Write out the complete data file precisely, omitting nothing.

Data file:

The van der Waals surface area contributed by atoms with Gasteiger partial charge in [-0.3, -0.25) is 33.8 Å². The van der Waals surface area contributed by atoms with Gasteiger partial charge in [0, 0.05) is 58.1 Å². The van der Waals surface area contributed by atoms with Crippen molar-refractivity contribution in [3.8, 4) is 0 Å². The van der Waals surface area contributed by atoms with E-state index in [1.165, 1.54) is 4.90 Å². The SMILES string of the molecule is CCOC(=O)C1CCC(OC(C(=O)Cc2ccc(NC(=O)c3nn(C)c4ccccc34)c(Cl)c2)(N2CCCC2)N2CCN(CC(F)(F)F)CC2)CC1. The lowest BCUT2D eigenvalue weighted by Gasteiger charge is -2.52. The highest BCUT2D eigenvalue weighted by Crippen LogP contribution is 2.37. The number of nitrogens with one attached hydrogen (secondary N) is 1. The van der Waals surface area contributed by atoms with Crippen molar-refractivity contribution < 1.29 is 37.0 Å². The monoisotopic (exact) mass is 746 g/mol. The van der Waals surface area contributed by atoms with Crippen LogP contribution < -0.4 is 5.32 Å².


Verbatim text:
The van der Waals surface area contributed by atoms with Gasteiger partial charge in [-0.3, -0.25) is 33.8 Å². The van der Waals surface area contributed by atoms with Gasteiger partial charge in [0, 0.05) is 58.1 Å². The van der Waals surface area contributed by atoms with Crippen molar-refractivity contribution in [3.8, 4) is 0 Å². The van der Waals surface area contributed by atoms with E-state index in [1.165, 1.54) is 4.90 Å². The SMILES string of the molecule is CCOC(=O)C1CCC(OC(C(=O)Cc2ccc(NC(=O)c3nn(C)c4ccccc34)c(Cl)c2)(N2CCCC2)N2CCN(CC(F)(F)F)CC2)CC1. The lowest BCUT2D eigenvalue weighted by Gasteiger charge is -2.52. The highest BCUT2D eigenvalue weighted by Crippen LogP contribution is 2.37. The number of nitrogens with one attached hydrogen (secondary N) is 1. The van der Waals surface area contributed by atoms with Crippen molar-refractivity contribution < 1.29 is 37.0 Å². The monoisotopic (exact) mass is 746 g/mol. The van der Waals surface area contributed by atoms with Crippen LogP contribution < -0.4 is 5.32 Å².